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anonymous

  • one year ago

The graph below shows the distances, in miles, that a dragonfly can travel in a certain number of hours: A graph titled Motion of a Dragonfly shows Time in hours on the x axis and Distance in miles on the y axis. The scale on the x axis shows number from 0 to 10 at increments of 2 and on the y axis the numbers are shown from 0 to 250 at increments of 50. A straight line joins the ordered pairs 0, 0 and 2, 50 and 4, 100 and 6, 150 Based on the graph, what is the dependent variable, the equation relating the two variables, and how far will the dragonfly travel in 24 hours if it continues t

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  1. anonymous
    • one year ago
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    The dependent variable is distance, the equation is y = 25x, and the dragonfly will travel 600 miles. The dependent variable is distance, the equation is x = 25y, and the dragonfly will travel 720 miles. The dependent variable is time, the equation is y = 25x, and the dragonfly will travel 600 miles. The dependent variable is time, the equation is x = 25y, and the dragonfly will travel 720 miles.

  2. anonymous
    • one year ago
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    @Deeezzzz

  3. anonymous
    • one year ago
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    @d3v13

  4. anonymous
    • one year ago
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    @mathstudent55

  5. anonymous
    • one year ago
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    someone plz help

  6. UnkleRhaukus
    • one year ago
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    |dw:1437722943757:dw|

  7. anonymous
    • one year ago
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    yes

  8. UnkleRhaukus
    • one year ago
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    |dw:1437723016130:dw|

  9. anonymous
    • one year ago
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    correct

  10. UnkleRhaukus
    • one year ago
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    |dw:1437723141054:dw|

  11. anonymous
    • one year ago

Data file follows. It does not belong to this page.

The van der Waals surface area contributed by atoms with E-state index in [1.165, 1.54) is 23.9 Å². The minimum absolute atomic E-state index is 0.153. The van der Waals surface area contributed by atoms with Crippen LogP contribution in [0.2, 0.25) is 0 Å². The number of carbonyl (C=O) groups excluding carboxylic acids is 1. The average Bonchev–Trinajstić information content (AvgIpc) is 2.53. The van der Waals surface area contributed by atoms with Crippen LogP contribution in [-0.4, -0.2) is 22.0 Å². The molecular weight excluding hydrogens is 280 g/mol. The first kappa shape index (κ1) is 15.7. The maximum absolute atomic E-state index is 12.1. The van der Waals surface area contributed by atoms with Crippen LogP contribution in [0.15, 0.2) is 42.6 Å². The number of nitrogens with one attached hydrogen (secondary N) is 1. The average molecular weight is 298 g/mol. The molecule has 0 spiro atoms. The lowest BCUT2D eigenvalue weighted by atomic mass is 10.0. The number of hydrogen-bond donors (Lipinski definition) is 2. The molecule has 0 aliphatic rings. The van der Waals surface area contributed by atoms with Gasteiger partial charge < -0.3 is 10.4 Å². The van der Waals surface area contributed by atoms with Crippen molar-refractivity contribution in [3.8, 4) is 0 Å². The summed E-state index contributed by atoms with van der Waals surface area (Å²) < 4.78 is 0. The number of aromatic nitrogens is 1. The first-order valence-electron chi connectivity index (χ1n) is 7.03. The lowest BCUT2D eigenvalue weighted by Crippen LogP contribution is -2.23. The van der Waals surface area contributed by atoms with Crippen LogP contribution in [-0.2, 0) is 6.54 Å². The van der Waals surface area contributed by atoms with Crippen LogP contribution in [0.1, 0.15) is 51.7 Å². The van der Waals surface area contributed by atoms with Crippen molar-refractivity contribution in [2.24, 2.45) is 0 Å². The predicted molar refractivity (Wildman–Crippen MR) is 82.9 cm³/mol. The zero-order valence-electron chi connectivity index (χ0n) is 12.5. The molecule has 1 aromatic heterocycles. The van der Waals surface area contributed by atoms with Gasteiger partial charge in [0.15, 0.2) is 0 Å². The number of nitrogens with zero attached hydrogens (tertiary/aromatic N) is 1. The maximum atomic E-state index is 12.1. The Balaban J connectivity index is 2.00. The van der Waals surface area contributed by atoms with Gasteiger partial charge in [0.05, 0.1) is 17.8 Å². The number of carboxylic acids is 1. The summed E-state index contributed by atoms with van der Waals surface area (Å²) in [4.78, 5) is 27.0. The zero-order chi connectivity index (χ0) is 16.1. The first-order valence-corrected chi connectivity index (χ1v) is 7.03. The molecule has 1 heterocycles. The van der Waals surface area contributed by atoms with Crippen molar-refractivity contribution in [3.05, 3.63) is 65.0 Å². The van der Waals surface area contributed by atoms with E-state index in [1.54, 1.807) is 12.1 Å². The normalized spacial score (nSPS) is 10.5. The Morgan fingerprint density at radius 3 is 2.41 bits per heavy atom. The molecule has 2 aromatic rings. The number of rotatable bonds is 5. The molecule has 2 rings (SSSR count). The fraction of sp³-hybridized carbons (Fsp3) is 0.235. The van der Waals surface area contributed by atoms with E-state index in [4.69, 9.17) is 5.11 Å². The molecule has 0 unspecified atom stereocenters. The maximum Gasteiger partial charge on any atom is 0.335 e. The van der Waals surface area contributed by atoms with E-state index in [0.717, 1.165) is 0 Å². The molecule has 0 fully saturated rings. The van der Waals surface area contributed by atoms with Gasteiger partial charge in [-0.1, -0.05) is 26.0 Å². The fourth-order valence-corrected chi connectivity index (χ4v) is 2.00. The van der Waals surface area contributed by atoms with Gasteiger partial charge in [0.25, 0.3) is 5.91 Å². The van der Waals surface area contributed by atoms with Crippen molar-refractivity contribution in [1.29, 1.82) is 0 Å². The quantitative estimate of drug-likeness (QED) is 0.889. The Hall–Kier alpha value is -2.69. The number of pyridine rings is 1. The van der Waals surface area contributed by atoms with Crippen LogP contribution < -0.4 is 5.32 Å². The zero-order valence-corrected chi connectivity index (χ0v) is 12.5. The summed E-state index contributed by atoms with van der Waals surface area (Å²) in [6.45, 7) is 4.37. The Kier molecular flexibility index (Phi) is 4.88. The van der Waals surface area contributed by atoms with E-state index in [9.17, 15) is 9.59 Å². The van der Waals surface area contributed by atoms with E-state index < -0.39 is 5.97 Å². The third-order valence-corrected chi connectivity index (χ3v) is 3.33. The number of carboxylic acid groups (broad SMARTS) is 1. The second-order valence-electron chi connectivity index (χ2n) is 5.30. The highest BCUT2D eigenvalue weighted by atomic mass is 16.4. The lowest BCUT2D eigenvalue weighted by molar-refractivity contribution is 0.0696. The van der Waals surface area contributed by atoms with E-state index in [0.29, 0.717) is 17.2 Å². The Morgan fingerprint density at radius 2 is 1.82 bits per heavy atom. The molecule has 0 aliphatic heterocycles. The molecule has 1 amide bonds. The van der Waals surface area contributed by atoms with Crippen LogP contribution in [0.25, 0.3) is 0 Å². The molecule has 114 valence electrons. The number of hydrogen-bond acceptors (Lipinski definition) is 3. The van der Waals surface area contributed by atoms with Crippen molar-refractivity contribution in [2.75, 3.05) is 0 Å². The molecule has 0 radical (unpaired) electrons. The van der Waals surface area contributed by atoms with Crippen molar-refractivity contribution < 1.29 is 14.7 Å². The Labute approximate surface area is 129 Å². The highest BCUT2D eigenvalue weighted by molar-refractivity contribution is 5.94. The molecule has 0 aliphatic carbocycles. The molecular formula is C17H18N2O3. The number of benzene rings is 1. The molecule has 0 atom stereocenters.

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    yes it is

  12. UnkleRhaukus
    • one year ago
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    so what is the dependent variable ?

  13. anonymous
    • one year ago
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    the y axis

  14. UnkleRhaukus
    • one year ago
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    which variable does this correspond to (for the dragonfly)

  15. anonymous
    • one year ago
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    what do u mean

  16. anonymous
    • one year ago
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    ?????

  17. UnkleRhaukus
    • one year ago
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    which variable (distance or time)

  18. anonymous
    • one year ago
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    distance

  19. UnkleRhaukus
    • one year ago
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    yes the 'distance' the dragonfly can fly is the dependent variable, [this distance depends on how how much time the dragon fly has]

  20. anonymous
    • one year ago
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    so is the answer either a or c

  21. anonymous
    • one year ago
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    nvm its A, right

  22. UnkleRhaukus
    • one year ago
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    the slope intercept form of a straight line through the origin, is y = mx + b when the slope of the line is m and the y-intercept is b.

  23. anonymous
    • one year ago
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    y=25x right??

  24. UnkleRhaukus
    • one year ago
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    we see that the line passes through the origin, so we know that b=0. but what is the slope m?